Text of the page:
Janet moved into her "dream home" in October. Her lake-view property was dotted with stately oak trees. But, there was only one thing she couldn't stand--those ugly vines that had climbed high into the trees. All the leaves were off the trees, and the vines were brown and withered. So, why did she develop a rash on her face, neck and arms?

Don had hiked and hunted in the Alabama outdoors since he was a child. As an adult, he worked surveying those same woodlands. He knew about poison ivy--how to identify it and to stay away from it. So, why was he sitting in the emergency room with a rash that wouldn't go away?

Robert had previously inspected the area that he and the crew would be surveying. Although the land was a little marshy, this job was a surveyor's dream--a rolling field spotted with patches of blue and yellow wildflowers and every now and then a clump of tall green plants with little greenish-white blooms. So, why were the men scratching their arms and elbows all the way back to the office that afternoon?

Contact Dermatitis

The American Academy of Dermatology estimates that 85 percent of the people exposed to poison ivy, oak or sumac will develop an allergic reaction. These susceptible people develop a skin rash that doctors call contact dermatitis.

Each person reacts a little differently to each plant. One person may come in contact with large amounts of a particular plant and have no reaction at all while another person will merely brush by a plant and be affected almost immediately. Typically, the allergic response to poisonous plants occurs 12 to 48 hours after exposure. However, some people develop a rash in as short as 4 hours and others as long as 10 days.

It is important for surveyors, and others who work outdoors, to learn as much as they can about wildflowers and plants.

Poison Ivy and Poison Oak

Urushiol is the offending chemical in poison ivy and poison oak. This oily liquid is transferred to a person's skin when the person touches the leaves or stems of these plants. Usually, a rash will not appear until several days after contact. Medical experts say that if all the oil is washed off the skin within five minutes of contact, there should be no reaction.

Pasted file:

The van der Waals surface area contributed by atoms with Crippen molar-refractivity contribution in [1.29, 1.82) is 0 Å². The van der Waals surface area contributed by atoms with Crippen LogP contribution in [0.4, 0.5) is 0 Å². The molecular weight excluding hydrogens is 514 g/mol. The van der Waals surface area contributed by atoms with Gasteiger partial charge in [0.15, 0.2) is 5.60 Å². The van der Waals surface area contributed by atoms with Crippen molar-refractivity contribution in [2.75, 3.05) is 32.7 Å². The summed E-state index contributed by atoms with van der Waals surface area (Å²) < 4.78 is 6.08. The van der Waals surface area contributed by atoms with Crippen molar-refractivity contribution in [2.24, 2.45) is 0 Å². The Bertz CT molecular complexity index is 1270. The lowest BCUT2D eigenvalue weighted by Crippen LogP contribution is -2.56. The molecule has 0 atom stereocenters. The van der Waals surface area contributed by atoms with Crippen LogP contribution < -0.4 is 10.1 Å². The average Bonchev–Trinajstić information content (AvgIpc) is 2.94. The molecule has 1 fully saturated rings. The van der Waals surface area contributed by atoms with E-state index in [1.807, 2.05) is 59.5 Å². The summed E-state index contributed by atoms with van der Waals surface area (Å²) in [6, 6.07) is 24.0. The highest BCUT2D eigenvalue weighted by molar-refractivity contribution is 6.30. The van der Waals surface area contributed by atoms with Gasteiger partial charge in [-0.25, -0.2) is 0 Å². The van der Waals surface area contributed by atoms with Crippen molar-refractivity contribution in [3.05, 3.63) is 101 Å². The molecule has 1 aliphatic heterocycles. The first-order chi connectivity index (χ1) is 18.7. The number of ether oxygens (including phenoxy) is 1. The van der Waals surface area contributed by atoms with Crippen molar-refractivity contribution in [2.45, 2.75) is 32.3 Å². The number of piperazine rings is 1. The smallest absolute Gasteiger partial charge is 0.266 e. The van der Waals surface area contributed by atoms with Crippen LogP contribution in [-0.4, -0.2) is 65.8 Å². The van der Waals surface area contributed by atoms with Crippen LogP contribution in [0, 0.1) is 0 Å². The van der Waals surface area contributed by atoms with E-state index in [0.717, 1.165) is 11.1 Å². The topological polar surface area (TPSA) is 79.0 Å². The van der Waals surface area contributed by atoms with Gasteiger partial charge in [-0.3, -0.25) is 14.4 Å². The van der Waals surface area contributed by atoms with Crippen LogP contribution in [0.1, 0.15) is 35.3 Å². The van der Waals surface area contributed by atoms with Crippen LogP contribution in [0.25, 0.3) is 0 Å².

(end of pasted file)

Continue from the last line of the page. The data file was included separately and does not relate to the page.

Poison ivy is a vine that is found in urban and rural settings throughout the United States. It has rich green leaves that grow in groups of three. During the fall and winter poison ivy vines lose their leaves and turn a lifeless-looking brown. However, they are far from harmless even in this dormant stage. Many people like the new homeowner mentioned at the beginning of this article are taken by surprise when they try to destroy the vines. Urushiol remains active in leaves, roots, and vines--no matter what season. Reports indicate that work tools and surveying instruments can retain active urushiol for two years or more.

Poison oak is a bush that simulates poison ivy in its appearance and its wrath. The leaves of poison oak look more like oak leaves and the undersides of the leaves are always a much lighter green than the top. Although it is most often found in the western portion of the nation, poison oak has been reported in many other parts of North America as well. In some areas poison oak and poison ivy grow so close together that they cross pollinate and develop a variant plant.

Poison Sumac

Although this plant also contains urushiol, medical experts and those with firsthand experience say it can cause a more irritating rash.

Poison sumac is a shrub or short tree that likes swampy, uninhabited areas. The tree itself grows to only five or six feet in height. Each limb is covered with seven to thirteen oval-shaped leaves with one leaf at the end of the limb. This poisonous tree produces drooping clusters of green berries.

Poison sumac has a harmless cousin that produces red, upright berry clusters.

Don, the surveyor mentioned at the beginning of this article, had never encountered poison sumac. The swampy, secluded land that he was clearing was covered in this lovely green plant.